Sources differ on the Love Family’s duration; some[who?] claim that after a fractious conflict in 1984, the community was reduced to a small fraction residing in suburban Bothell, Washington, while according to The Seattle Times and an article written by Serious Israel,[clarification needed] the Love Family continued living on their 300-acre (1. 2 km2) property in Arlington, Washington. The Love Family flourished on that acreage from 1984 until 2004, when, according to the Seattle Times, some families moved to other, smaller properties. The Arlington commune supported both a local organic restaurant and an annual festival open to the public called the Garlic Festival, which drew healthy crowds to the property.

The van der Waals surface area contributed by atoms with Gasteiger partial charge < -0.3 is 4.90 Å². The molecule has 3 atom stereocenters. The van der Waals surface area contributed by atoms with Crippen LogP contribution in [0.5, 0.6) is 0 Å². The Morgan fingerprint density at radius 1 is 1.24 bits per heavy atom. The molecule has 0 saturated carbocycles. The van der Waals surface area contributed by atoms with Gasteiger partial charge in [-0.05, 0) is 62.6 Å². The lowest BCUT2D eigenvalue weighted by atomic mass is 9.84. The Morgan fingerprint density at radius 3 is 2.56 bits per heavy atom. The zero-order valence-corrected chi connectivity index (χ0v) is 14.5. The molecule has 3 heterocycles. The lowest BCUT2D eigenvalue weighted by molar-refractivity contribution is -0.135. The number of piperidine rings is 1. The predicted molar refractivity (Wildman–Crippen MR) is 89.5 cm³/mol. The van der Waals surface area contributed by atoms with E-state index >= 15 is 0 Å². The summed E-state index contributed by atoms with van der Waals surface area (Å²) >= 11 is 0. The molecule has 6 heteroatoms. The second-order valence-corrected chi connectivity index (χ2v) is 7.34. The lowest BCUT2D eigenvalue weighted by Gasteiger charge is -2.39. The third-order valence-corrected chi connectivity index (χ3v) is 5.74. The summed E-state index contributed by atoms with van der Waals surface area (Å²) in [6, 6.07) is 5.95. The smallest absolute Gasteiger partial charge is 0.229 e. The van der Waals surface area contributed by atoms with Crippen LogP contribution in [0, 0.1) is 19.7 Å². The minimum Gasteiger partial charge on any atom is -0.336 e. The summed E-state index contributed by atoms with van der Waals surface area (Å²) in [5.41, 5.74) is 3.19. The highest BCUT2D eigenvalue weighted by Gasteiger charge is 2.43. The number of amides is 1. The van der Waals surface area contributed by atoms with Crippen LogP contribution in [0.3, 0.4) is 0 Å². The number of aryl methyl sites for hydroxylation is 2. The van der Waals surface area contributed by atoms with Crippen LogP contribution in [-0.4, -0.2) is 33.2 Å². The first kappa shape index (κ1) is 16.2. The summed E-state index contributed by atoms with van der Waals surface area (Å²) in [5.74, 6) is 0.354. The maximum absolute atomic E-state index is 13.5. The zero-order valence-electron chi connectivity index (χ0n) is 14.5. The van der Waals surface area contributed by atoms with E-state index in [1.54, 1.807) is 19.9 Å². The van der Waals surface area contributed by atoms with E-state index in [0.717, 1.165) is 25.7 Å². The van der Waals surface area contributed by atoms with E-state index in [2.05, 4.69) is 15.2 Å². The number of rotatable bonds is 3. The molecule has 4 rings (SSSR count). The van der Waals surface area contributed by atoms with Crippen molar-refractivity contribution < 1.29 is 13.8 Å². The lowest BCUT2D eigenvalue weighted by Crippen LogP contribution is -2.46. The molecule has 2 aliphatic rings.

Author Jonathan Gould identifies “I Will” as an effective “demure punchline” to the sexual suggestiveness of “Why Don’t We Do It in the Road?”, and similar in mood and form to McCartney’s 1966 song “Here, There and Everywhere”. He also views it as lacking in genuine emotion, however, due to the lyrics and musical arrangement, and concludes: “This is one of the few instances in which the restraint Paul typically brought to his ballad singing blanches into something that sounds like simple indifference. ‘Who knows how long I’ve loved you?’ he asks, and it’s tempting to think, ‘Who cares?'” Howard Sounes welcomes the diversification of McCartney’s non-rock White Album contributions such as “Martha My Dear” and “Honey Pie” but he says of “I Will”: “[It] exemplified Paul’s weakness for the soft-centred love song. The melody was catchy, but the lyric, about loving his beloved forever and ever, etc. , was the sickliest cliché, a taste of what was to come. ”